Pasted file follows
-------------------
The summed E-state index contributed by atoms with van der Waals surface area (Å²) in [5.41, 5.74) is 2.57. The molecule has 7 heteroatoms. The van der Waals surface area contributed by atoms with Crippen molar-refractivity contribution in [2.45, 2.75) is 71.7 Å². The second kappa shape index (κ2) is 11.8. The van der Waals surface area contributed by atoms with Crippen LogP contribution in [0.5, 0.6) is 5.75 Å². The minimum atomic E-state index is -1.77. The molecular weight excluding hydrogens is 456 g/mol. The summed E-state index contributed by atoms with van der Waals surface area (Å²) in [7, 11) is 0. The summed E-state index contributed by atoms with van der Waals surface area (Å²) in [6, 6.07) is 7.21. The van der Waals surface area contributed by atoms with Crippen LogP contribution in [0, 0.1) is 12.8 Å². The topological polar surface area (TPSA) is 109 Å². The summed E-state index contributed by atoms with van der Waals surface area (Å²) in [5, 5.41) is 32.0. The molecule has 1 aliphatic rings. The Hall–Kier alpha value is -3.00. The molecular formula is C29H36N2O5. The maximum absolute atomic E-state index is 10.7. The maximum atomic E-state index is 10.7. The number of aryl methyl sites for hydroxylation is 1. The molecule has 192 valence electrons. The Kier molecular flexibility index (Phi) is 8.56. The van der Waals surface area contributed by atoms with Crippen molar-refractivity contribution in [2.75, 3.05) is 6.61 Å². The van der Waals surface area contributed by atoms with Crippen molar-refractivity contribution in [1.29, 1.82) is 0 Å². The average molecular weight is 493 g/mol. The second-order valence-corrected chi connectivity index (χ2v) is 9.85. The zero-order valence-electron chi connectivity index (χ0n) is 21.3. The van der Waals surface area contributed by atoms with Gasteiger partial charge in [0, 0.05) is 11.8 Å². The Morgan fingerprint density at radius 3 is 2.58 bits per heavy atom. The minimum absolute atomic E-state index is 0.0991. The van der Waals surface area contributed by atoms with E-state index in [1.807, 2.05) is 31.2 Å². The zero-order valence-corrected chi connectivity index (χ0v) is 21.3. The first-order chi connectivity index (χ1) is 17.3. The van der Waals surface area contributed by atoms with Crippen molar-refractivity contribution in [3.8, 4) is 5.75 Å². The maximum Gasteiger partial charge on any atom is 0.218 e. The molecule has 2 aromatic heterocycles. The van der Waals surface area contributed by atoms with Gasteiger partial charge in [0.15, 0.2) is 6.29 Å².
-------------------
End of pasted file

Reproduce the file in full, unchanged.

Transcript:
The summed E-state index contributed by atoms with van der Waals surface area (Å²) in [5.41, 5.74) is 2.57. The molecule has 7 heteroatoms. The van der Waals surface area contributed by atoms with Crippen molar-refractivity contribution in [2.45, 2.75) is 71.7 Å². The second kappa shape index (κ2) is 11.8. The van der Waals surface area contributed by atoms with Crippen LogP contribution in [0.5, 0.6) is 5.75 Å². The minimum atomic E-state index is -1.77. The molecular weight excluding hydrogens is 456 g/mol. The summed E-state index contributed by atoms with van der Waals surface area (Å²) in [7, 11) is 0. The summed E-state index contributed by atoms with van der Waals surface area (Å²) in [6, 6.07) is 7.21. The van der Waals surface area contributed by atoms with Crippen LogP contribution in [0, 0.1) is 12.8 Å². The topological polar surface area (TPSA) is 109 Å². The summed E-state index contributed by atoms with van der Waals surface area (Å²) in [5, 5.41) is 32.0. The molecule has 1 aliphatic rings. The Hall–Kier alpha value is -3.00. The molecular formula is C29H36N2O5. The maximum absolute atomic E-state index is 10.7. The maximum atomic E-state index is 10.7. The number of aryl methyl sites for hydroxylation is 1. The molecule has 192 valence electrons. The Kier molecular flexibility index (Phi) is 8.56. The van der Waals surface area contributed by atoms with Crippen molar-refractivity contribution in [2.75, 3.05) is 6.61 Å². The van der Waals surface area contributed by atoms with Crippen molar-refractivity contribution in [1.29, 1.82) is 0 Å². The average molecular weight is 493 g/mol. The second-order valence-corrected chi connectivity index (χ2v) is 9.85. The zero-order valence-electron chi connectivity index (χ0n) is 21.3. The van der Waals surface area contributed by atoms with Gasteiger partial charge in [0, 0.05) is 11.8 Å². The Morgan fingerprint density at radius 3 is 2.58 bits per heavy atom. The minimum absolute atomic E-state index is 0.0991. The van der Waals surface area contributed by atoms with E-state index in [1.807, 2.05) is 31.2 Å². The zero-order valence-corrected chi connectivity index (χ0v) is 21.3. The first-order chi connectivity index (χ1) is 17.3. The van der Waals surface area contributed by atoms with Crippen molar-refractivity contribution in [3.8, 4) is 5.75 Å². The maximum Gasteiger partial charge on any atom is 0.218 e. The molecule has 2 aromatic heterocycles. The van der Waals surface area contributed by atoms with Gasteiger partial charge in [0.15, 0.2) is 6.29 Å².